The United Nations has lauded the awarding of the Nobel Peace Prize to two human rights activists, saying the winners had received well-deserved recognition for championing children’s rights around the world.

Pakistan’s Malala Yousafzai, an ardent campaigner for a girl’s right to an education, and India’s Kailash Satyarthi, an activist fighting child labour, are the joint recipients of this year’s prize.

Announcing the decision in Oslo, Norway, the Nobel judges cited the winners’ “struggle against the suppression of children and young people and for the right of all children to education.”

In a statement, Secretary-General Ban Ki-moon praised Malala’s resilience in confronting extremists who sought to keep young girls out of school with “courage and determination,” adding that she had shown what terrorists fear most – “a girl with a book.”

“Malala is a brave and gentle advocate of peace who through the simple act of going to school became a global teacher,” the Secretary-General said. “The United Nations will continue to stand with her against extremism and for the right of girls everywhere to be free of violence, to go to school and to enjoy their right to an education.”

Yousafzai has become a regular presence at the United Nations since she was nearly killed in a targeted attack for lobbying for a girl’s right to an education. In 2013, the Secretary-General dubbed 12 July – Malala’s birthday – as “Malala Day.”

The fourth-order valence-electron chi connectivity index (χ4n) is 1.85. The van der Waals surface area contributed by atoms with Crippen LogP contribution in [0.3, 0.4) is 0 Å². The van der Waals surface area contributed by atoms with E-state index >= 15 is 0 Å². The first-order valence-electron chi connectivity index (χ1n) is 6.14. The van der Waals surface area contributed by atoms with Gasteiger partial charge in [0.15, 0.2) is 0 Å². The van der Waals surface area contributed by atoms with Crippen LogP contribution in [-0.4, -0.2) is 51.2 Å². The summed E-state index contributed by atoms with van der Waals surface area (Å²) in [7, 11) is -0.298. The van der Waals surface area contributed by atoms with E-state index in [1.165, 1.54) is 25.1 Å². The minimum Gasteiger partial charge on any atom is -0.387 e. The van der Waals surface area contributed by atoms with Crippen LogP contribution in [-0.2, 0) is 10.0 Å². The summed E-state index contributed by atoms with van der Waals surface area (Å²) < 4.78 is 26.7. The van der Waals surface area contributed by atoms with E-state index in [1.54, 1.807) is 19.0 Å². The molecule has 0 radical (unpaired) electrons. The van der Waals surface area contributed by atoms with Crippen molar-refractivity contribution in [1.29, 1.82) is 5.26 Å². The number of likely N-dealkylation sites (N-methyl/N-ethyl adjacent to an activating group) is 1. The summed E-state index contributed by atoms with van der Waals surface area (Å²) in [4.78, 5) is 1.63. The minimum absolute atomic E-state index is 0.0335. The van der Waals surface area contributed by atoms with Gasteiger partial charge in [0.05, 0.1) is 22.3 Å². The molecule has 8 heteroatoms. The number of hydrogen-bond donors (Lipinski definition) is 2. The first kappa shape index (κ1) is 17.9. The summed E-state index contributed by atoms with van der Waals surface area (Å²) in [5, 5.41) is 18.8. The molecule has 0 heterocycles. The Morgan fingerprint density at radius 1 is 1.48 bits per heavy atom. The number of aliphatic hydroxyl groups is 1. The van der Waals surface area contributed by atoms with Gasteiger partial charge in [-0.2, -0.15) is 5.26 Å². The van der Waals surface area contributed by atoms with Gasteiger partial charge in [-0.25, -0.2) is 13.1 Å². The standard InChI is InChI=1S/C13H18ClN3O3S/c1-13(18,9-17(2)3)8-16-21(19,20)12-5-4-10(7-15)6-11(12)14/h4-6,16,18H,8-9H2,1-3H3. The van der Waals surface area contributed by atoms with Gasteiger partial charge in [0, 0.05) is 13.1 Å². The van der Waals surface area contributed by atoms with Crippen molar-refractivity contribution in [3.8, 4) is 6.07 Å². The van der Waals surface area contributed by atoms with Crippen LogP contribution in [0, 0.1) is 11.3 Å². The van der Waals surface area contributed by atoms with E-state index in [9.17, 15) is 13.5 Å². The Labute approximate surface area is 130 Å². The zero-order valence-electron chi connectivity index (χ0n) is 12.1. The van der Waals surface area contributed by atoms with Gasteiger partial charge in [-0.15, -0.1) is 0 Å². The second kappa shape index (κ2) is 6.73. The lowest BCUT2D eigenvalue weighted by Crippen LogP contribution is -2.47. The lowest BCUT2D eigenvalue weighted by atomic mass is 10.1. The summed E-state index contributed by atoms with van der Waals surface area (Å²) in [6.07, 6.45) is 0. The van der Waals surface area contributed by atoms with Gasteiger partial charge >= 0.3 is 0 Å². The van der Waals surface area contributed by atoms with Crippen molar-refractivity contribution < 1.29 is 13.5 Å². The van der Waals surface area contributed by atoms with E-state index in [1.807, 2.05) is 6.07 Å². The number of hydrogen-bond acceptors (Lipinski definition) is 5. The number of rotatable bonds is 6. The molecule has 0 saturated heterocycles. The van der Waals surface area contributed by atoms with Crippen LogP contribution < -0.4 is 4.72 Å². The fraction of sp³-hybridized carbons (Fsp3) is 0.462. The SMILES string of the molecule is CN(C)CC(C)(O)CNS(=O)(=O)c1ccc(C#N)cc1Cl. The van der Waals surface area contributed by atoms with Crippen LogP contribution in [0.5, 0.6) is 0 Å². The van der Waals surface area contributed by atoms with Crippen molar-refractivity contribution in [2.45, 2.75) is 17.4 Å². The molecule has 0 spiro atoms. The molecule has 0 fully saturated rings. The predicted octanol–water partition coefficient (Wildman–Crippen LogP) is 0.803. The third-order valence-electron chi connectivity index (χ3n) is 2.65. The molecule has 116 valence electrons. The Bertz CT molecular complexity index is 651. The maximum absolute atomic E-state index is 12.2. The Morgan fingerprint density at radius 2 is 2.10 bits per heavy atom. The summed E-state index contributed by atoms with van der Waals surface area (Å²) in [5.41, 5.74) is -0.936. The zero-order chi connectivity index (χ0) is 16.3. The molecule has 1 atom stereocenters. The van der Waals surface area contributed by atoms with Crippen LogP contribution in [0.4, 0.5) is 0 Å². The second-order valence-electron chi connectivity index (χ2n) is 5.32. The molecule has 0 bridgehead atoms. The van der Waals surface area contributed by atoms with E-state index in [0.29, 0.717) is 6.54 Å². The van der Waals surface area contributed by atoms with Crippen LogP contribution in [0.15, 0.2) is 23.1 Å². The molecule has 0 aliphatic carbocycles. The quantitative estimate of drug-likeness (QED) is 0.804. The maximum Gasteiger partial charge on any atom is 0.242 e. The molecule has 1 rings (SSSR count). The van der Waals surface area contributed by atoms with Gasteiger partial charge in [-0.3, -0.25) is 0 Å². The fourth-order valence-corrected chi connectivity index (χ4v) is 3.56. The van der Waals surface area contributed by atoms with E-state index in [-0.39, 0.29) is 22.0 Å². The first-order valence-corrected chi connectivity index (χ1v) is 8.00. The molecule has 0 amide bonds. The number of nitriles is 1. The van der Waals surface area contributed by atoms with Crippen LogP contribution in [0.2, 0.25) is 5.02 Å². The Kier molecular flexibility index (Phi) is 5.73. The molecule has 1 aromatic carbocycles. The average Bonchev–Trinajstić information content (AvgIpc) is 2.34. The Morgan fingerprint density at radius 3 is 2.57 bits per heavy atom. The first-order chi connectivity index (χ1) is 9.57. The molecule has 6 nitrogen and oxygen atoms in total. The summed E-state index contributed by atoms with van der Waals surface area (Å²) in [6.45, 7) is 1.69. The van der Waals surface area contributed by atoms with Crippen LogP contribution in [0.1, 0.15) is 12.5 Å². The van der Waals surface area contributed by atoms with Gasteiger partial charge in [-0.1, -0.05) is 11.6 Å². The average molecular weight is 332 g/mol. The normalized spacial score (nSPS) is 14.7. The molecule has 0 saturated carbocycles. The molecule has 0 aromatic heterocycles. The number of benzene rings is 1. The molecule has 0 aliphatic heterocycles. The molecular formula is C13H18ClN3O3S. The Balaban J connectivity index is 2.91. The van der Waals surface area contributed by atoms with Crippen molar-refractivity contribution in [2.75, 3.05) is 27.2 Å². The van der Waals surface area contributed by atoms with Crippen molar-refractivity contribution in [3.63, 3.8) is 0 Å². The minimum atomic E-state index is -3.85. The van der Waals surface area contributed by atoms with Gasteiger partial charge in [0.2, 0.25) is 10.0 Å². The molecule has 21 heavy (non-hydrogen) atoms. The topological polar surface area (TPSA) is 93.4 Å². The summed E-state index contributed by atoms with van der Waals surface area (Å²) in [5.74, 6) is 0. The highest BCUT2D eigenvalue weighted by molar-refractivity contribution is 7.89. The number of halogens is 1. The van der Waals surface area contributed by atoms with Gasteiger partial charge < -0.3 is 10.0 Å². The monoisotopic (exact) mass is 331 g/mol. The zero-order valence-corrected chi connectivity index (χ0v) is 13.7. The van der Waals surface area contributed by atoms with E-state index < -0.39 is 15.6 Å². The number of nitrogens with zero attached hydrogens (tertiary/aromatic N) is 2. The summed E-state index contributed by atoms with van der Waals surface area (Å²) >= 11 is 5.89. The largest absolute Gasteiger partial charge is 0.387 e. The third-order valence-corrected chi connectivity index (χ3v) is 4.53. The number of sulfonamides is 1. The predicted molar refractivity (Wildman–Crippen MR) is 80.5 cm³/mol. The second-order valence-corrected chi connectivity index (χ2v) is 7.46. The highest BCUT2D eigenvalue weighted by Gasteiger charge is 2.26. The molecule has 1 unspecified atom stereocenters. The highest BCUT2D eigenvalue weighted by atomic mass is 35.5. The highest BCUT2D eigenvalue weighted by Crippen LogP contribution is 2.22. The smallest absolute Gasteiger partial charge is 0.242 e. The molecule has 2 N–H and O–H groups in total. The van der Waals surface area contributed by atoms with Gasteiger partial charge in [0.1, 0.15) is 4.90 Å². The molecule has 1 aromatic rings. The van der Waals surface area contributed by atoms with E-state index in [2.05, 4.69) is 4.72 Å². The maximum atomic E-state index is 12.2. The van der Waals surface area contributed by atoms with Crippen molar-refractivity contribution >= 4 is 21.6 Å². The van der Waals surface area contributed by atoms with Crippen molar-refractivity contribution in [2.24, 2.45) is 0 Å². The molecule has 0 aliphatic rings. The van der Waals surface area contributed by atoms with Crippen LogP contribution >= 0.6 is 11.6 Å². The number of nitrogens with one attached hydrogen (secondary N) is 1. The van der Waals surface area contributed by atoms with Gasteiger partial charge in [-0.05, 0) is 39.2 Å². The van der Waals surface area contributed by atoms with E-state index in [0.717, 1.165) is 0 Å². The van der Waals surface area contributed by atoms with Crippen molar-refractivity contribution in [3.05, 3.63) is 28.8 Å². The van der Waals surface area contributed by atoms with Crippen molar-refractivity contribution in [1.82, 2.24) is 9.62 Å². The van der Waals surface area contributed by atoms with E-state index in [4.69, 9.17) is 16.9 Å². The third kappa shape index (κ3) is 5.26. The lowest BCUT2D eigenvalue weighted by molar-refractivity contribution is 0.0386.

Mr. Ban reserved similar accolades for Mr. Satyarthi, whose “heroic work” had pushed the world away from denial about abusive child labour to “acknowledgement, awareness and action,” raising public awareness, mobilizing opinion leaders, and galvanizing society.

“Kailash Satyarthi has been at the forefront of a worldwide movement for justice, global education and a better life for millions of children trapped in exploitative child labour,” he stated, citing Mr. Satyarthi’s tireless “leadership, commitment and personal sacrifice over many decades.”

“He has successfully brought together the key elements for success in the fight against the worst forms of child labour – moral outrage, personal commitment, and societal engagement,” concluded Mr. Ban.

UNICEF Executive Director Anthony Lake also commented on the honor: "In a year that has seen so many crises affecting children around the world, the Nobel Committee’s decision is a welcome affirmation of the rights of every child to an education, to live free from violence, exploitation and abuse, and to be heard.

“It is a reminder of the power of the human voice – often a young voice – to change the world. So in honoring Malala Yousafzai, the youngest person ever to win the Nobel Prize, and Kailash Satyarthi, a child rights legend – we salute activists everywhere who are working to improve the lives of children. The future of these children is the future of the world.”

“Oxfam offers its heartfelt congratulations to Malala and Kailash for winning the Nobel Peace Prize,” said Oxfam International Executive Director, Winnie Byanyima. "Their fearless and tireless campaigning for education is legendary.